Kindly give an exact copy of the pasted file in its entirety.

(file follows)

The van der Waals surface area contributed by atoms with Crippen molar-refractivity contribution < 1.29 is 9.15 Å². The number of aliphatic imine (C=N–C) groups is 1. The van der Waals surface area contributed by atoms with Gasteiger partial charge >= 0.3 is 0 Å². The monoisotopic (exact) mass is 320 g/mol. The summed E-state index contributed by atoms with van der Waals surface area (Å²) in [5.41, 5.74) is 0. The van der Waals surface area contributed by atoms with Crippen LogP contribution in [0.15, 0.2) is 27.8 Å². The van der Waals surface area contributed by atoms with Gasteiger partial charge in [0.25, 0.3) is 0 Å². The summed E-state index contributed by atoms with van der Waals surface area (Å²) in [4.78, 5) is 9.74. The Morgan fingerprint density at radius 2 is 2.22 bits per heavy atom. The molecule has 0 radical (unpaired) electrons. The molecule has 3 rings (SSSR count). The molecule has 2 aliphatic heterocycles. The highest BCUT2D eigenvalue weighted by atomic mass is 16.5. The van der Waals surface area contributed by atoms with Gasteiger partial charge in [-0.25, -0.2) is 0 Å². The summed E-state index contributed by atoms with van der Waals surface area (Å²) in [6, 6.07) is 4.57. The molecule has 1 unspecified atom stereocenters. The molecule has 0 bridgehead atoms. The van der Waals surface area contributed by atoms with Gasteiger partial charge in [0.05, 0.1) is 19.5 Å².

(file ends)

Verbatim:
The van der Waals surface area contributed by atoms with Crippen molar-refractivity contribution < 1.29 is 9.15 Å². The number of aliphatic imine (C=N–C) groups is 1. The van der Waals surface area contributed by atoms with Gasteiger partial charge >= 0.3 is 0 Å². The monoisotopic (exact) mass is 320 g/mol. The summed E-state index contributed by atoms with van der Waals surface area (Å²) in [5.41, 5.74) is 0. The van der Waals surface area contributed by atoms with Crippen LogP contribution in [0.15, 0.2) is 27.8 Å². The van der Waals surface area contributed by atoms with Gasteiger partial charge in [0.25, 0.3) is 0 Å². The summed E-state index contributed by atoms with van der Waals surface area (Å²) in [4.78, 5) is 9.74. The Morgan fingerprint density at radius 2 is 2.22 bits per heavy atom. The molecule has 0 radical (unpaired) electrons. The molecule has 3 rings (SSSR count). The molecule has 2 aliphatic heterocycles. The highest BCUT2D eigenvalue weighted by atomic mass is 16.5. The van der Waals surface area contributed by atoms with Gasteiger partial charge in [-0.25, -0.2) is 0 Å². The summed E-state index contributed by atoms with van der Waals surface area (Å²) in [6, 6.07) is 4.57. The molecule has 1 unspecified atom stereocenters. The molecule has 0 bridgehead atoms. The van der Waals surface area contributed by atoms with Gasteiger partial charge in [0.05, 0.1) is 19.5 Å².